Overview and Preliminary Conclusions
February 6, 1997
study sponsored by the U.S. Department of Energy, a team of Ukrainian
experts reviewed the risk of a serious accident at the operating Chornobyl
Unit 3 reactor resulting from the collapse of the damaged structures of
the adjacent Unit 4 reactor.
Preliminary conclusions of the
assessment are as follows:
- The risk of such an accident occurring
is very small.
- U.S. experts, who conducted a preliminary review of
the assessment, also agree that the risk of such an accident is small and
that this issue does not warrant special consideration beyond other safety
concerns at the Chornobyl plant.
- Because of the unlikely occurrence
of such an accident, U.S. participants believe that no special preventive
measures are needed at this time, and no further detailed evaluation is
The final report will be available for distribution
following a thorough technical review, which also will be used to confirm
the preliminary conclusions.
The assessment marks the first project
completed by the Chornobyl Center for Nuclear Safety, Radioactive Waste
and Radioecology in Slavutych, Ukraine. The United States supported
Ukraine in establishing the Center in 1996. The Center serves as an
international focal point for developing Ukrainian expertise in nuclear
safety and environmental remediation.
Background, Purpose, and
The Department commissioned this assessment a year
ago, after British press reports speculated on the potential consequences
if the shelter surrounding the destroyed Chornobyl reactor Unit 4 were to
collapse. The shelter, which was erected hurriedly in 1986 after the
catastrophic accident at that reactor, now is deteriorating. The concern
was that the reactor Unit 4 shelter or associated structures could become
unstable enough to collapse, creating a serious accident at adjacent
operating Unit 3.
The purposes of the study were to assess the
possibility of such an accident in Unit 3 and to identify potential
The Chornobyl Center for Nuclear Safety, Radioactive
Waste and Radioecology worked with the following organizations to prepare
and review this assessment:
- Scientific and Technical Center of
the Ministry of Environmental Protection and Nuclear Safety of Ukraine
- Interbranch Agency of the Ukrainian Scientific and Technical Center
- Chornobyl nuclear power plant
- Ukrainian Nuclear Regulatory
U.S. technical experts briefly reviewed the
assessment=s methods, application, and conclusions.
- The study evaluated potential serious accidents in Unit 3 that
could result from collapse of the adjacent Unit 4 structures. The area
requiring the most careful evaluation was potential damage to
safety-related equipment such as control rods or pressure tubes.
- The possibility that such accidents could occur in Unit 3 was
determined to be very small.
- U.S. experts, in evaluating the
assessment, concluded that the approach used was sound and adequately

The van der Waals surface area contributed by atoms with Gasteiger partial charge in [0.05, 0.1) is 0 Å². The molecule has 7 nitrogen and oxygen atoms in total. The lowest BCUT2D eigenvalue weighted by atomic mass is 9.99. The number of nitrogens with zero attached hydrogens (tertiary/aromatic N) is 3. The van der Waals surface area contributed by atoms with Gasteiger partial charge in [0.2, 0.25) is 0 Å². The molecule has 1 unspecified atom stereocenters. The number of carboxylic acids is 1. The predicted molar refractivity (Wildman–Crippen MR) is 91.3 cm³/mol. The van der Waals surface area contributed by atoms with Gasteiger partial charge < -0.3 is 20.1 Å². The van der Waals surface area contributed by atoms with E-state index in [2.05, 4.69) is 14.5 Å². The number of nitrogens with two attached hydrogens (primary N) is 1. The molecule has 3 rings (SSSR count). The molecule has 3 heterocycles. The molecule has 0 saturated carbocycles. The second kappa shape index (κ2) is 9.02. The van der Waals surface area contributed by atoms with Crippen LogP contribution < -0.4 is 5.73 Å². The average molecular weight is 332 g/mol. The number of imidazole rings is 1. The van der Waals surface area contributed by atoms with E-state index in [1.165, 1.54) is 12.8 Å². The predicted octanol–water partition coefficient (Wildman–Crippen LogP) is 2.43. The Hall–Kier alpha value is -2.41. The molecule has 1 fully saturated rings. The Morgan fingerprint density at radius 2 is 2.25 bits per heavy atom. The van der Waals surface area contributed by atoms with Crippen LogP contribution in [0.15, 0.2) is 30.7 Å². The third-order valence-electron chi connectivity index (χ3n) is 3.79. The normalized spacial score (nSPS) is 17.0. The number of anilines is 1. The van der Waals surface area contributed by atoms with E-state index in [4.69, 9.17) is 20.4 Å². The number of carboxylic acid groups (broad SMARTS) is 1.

supports the conclusions.
- Based on the assessment=s findings, the
U.S. participants believe that no special preventive measures are needed
at this time to protect Unit 3 from structural collapse of the Unit 4
shelter. In addition, no further detailed evaluation is necessary.
Benefits of the Assessment
In addition to the technical
results of the assessment, this work generated several additional
- Ukrainian scientific and regulatory organizations
gained experience in in-depth risk analysis.
- A broad spectrum of
organizations in Ukraine and the United States worked successfully
together to conduct the assessment. This cooperation lends credibility to
the effort and builds the foundation for future technical collaborations.
- The assessment marks the first project completed by the Chornobyl
Center for Nuclear Safety, Radioactive Waste and Radioecology in
Slavutych, Ukraine. The United States supported Ukraine in establishing
the Center in 1996. The Center serves as an international focal point for
developing Ukrainian expertise in nuclear safety and environmental
The draft report
documenting the assessment contains minor technical errors and
inconsistencies. In addition, additional explanation and justification
are needed for technical assumptions used in the assessment. U.S and
Ukrainian experts are working together on these improvements. However,
the assessment=s conclusions are not expected to change.
assessment is planned for completion in the next two months.
following individuals from the Scientific and Technical Center of the
Ministry of Environmental Protection and Nuclear Safety of Ukraine
participated in performing the assessment:
- Project leader,
Scientific Director: I.M. Simonov
- Head of Department No. 130,
Strength and Structures Reliability: V.B. Kritsky
- Head of Laboratory
for Seismic Stability and Nuclear Power Plant Probabilistic Safety
Assessment Based on Strength Reliability: A.B. Kritsky
- Head of
Laboratory: A.A. Maliushitsky
- Head of Laboratory: O.A. Mazurkov
- Senior Researcher: L.M. Nikolayeva
- Head of Department: S.N.
- Engineers: Yu.V. Vigovsky, A.A. Karnaukhov, D.I. Ryzhov,
O.V. Gorbenko, M.I. Ulanovsky, A.P. Shugailo
- Technician: V.A.
The following individuals reviewed the
Interbranch Agency of the Ukrainian Scientific and
of the Chornobyl Nuclear Power Plant
- A.V. Nossovsky
- A.L. Knyshevich
- E.L. Belousov
Administration of Ukraine